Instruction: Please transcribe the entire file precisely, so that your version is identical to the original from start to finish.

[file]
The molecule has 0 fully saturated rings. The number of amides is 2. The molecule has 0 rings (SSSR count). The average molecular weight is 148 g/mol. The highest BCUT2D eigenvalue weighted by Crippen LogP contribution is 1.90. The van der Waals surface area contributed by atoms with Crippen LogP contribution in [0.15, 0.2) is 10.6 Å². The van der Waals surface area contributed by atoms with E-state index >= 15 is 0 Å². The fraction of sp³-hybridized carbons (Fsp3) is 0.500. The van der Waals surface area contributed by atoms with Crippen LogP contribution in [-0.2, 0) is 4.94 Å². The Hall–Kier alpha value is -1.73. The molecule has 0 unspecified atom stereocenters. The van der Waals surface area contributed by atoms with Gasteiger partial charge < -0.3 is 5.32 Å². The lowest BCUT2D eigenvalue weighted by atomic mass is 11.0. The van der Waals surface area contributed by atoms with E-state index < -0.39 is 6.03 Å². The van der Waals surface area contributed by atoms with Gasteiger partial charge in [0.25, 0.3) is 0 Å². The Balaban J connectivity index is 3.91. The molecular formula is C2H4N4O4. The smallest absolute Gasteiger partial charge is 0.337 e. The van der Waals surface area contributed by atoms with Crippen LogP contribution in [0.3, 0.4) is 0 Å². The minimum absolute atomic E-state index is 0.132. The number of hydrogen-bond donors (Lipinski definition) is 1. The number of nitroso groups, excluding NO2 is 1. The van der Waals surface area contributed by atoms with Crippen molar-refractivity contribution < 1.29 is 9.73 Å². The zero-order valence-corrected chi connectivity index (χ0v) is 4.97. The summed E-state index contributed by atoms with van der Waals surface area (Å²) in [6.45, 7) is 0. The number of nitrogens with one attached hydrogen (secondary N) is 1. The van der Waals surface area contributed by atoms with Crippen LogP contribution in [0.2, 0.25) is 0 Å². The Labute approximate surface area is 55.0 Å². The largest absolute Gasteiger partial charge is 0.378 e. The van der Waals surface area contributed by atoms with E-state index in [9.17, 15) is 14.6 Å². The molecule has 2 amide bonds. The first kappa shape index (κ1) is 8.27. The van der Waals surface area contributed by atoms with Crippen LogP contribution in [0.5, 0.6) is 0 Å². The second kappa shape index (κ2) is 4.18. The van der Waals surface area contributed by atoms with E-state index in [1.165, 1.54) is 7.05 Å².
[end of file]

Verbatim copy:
The molecule has 0 fully saturated rings. The number of amides is 2. The molecule has 0 rings (SSSR count). The average molecular weight is 148 g/mol. The highest BCUT2D eigenvalue weighted by Crippen LogP contribution is 1.90. The van der Waals surface area contributed by atoms with Crippen LogP contribution in [0.15, 0.2) is 10.6 Å². The van der Waals surface area contributed by atoms with E-state index >= 15 is 0 Å². The fraction of sp³-hybridized carbons (Fsp3) is 0.500. The van der Waals surface area contributed by atoms with Crippen LogP contribution in [-0.2, 0) is 4.94 Å². The Hall–Kier alpha value is -1.73. The molecule has 0 unspecified atom stereocenters. The van der Waals surface area contributed by atoms with Gasteiger partial charge < -0.3 is 5.32 Å². The lowest BCUT2D eigenvalue weighted by atomic mass is 11.0. The van der Waals surface area contributed by atoms with E-state index < -0.39 is 6.03 Å². The van der Waals surface area contributed by atoms with Gasteiger partial charge in [0.25, 0.3) is 0 Å². The Balaban J connectivity index is 3.91. The molecular formula is C2H4N4O4. The smallest absolute Gasteiger partial charge is 0.337 e. The van der Waals surface area contributed by atoms with Crippen LogP contribution in [0.3, 0.4) is 0 Å². The minimum absolute atomic E-state index is 0.132. The number of hydrogen-bond donors (Lipinski definition) is 1. The number of nitroso groups, excluding NO2 is 1. The van der Waals surface area contributed by atoms with Crippen molar-refractivity contribution < 1.29 is 9.73 Å². The zero-order valence-corrected chi connectivity index (χ0v) is 4.97. The summed E-state index contributed by atoms with van der Waals surface area (Å²) in [6.45, 7) is 0. The number of nitrogens with one attached hydrogen (secondary N) is 1. The van der Waals surface area contributed by atoms with Crippen LogP contribution in [0.2, 0.25) is 0 Å². The Labute approximate surface area is 55.0 Å². The largest absolute Gasteiger partial charge is 0.378 e. The van der Waals surface area contributed by atoms with E-state index in [9.17, 15) is 14.6 Å². The molecule has 2 amide bonds. The first kappa shape index (κ1) is 8.27. The van der Waals surface area contributed by atoms with Crippen LogP contribution in [0.5, 0.6) is 0 Å². The second kappa shape index (κ2) is 4.18. The van der Waals surface area contributed by atoms with E-state index in [1.165, 1.54) is 7.05 Å².